Church and university speak out against the North Sea
Following dissent from the University of Edinburgh and the Church of Scotland, Khai Trung Le looks at support for the North Sea within the country.
The Church of Scotland couldn’t keep quiet. A May 2018 statement from the church declared, ‘It is deeply uncomfortable for the church, as a caring organisation concerned about climate justice, to continue to invest in something that causes the very harm it seeks to alleviate’.
This follows a two-year inquiry that, while acknowledging how it has profited from its investments, ultimately concluded the church should drop its investment in the oil and gas (O&G) industry.
It also follows a similar decision in February 2018 from the University of Edinburgh, UK, to commit to full divestment in fossil fuel holdings. Although the university divested in 2015, it retained £6.3m in Total, BG Group, and Atlas Copco. This decision makes Edinburgh the first largest university endowment fund completely free from oil and gas holdings.
The Oil and Gas UK annual report, Business Outlook, revealed that O&G exploration in the North Sea is at its lowest rate since the 1970s, but production remained high. Only 94 wells were drilled in 2017, the first time the figure has dipped below 100 since 1973, but the amount of oil discovered was at its highest in the last decade, at 350 million barrels.
Scottish companies have begun to manoeuvre away from the region. Energy subsea service company Flexlife, based in Aberdeen, stated that the North Sea accounted for only 10% of the firm’s annual revenue, instead seeing greater success in the Gulf of Mexico, Canada, and Thailand. Overseas turnover has increased from 40% in 2014 to 90% in 2018. Chief Executive Gary Millard commented for the Press and Journal, ‘The North Sea pretty much shut down, and the UK market is still very slow.’
Similarly, international O&G entities ConocoPhillips and Petrofac announced they would be cutting around 450 and 90 jobs respectively. CoconoPhillips stated this action was in response to the planned closure of the Southern North Sea gas terminal, a joint venture with BP. Both companies have sizeable bases in Aberdeen, but declined to speak further on where the cuts will fall.
Confidence and paranoia
There is still a high degree of positivity in the industry. The 28th Oil and Gas Survey, conducted by Aberdeen & Grampian Chamber of Commerce, supported by the Fraser of Allander Institute and KPMG, revealed heightened confidence, despite respondents revealing a turning to international markets for business growth.
The survey explored work during October 2017–March 2018, as well as assessing trends in expected production, decommissioning, and other O&G-related activities. The survey revealed 64% of contractors are more confident about conducting business in the UK Continental Shelf (UKCS) in 2018. 41% claimed to be operating above optimum levels in the region, and reported a more positive outlook towards production-related work.
Moray Barber, KPMG partner, said, ‘It feels tangibly different now to how it felt two years ago. The tone of conversation we have with clients is that they can see light at the end of the tunnel.’
He added, ‘A couple of years ago, it was a dark place and no one quite knew what the future held.’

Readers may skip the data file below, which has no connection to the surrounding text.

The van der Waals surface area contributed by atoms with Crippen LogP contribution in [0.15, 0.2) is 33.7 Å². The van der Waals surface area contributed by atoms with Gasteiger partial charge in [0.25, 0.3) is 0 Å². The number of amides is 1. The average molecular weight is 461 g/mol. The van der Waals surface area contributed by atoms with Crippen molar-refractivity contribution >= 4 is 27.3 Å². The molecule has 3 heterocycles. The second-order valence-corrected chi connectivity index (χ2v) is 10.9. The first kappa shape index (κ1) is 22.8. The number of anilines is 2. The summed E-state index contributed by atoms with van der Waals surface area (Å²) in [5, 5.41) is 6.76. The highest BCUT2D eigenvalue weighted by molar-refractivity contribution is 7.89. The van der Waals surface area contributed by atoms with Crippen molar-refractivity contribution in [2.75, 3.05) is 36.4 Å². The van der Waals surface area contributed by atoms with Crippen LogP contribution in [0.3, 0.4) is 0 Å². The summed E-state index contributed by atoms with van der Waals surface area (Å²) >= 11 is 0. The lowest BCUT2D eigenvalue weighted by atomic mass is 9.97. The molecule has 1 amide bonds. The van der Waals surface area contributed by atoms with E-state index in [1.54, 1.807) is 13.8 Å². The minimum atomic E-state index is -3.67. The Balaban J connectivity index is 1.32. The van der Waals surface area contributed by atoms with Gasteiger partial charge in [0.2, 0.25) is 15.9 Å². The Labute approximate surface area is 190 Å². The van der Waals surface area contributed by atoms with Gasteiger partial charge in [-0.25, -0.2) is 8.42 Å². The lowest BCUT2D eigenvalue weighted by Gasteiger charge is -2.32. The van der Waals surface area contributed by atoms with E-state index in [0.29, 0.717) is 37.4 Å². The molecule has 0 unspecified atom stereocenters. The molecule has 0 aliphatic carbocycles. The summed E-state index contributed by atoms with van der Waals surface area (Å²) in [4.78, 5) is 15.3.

‘I think the survey is very much a look forward into the future. What doesn’t come out though is there is still a lot of stress in the sector. If you are in the subsea sector or an SME, you will find the market quite challenging.’
Similarly, Russell Borthwick, Chief Executive of Aberdeen & Grampian Chamber of Commerce, warned against complacency. ‘The future strength of the sector depends on operators, contractors, and suppliers continuing to work together in the new way as the climate continues to improve. A steady recovery, not a return to boom and bust, is what is required. What is clear is that O&G will remain a key contributor to the Scottish and UK economies for many years to come.’
In April 2018, the Oil and Gas Technology Centre had received £1.9m in funding from the Scottish government towards the National Decommissioning Centre of Excellence to address future challenges in decommissioning. These include underwater cutting laser technology that, according to the OGTC, could save the O&G industry up to £90m, and increasing manufacturing capacity to enhance existing manufacturing and workshop facilities at the University of Aberdeen’s Oceanlab.
Voice of God
Considering the different factors, ultimately, the 2018 General Assembly of the Church of Scotland voted to keep investments on 23 May, stating its intention to retain its ‘seat at the table’ and persuade companies to align with the COP21 Paris Agreement, although Reverend Jennifer Adams, Minister at Duffus, Spynie, and Hopeman in Moray, was unconvinced. ‘Business models of oil companies are showing no sign of change. Engagement is not working,’ she said.
The vote to continue engagement succeeded by a slim margin. 53% voted for it, while 47% backed motions for divestment. Reportedly only 19 additional people needed to vote in favour of divestment for it to pass.
Church and Society Council Convener, Reverend Dr Richard Frazer, said, ‘It’s important to pay tribute to the incredible work that has been done over the years by people working in the oil and gas industry in Aberdeen and recognise that it has been dangerous work with many sacrifices.
‘But I think the evidence is clear that a transition to a low-carbon economy is something we need to do with a degree of urgency.’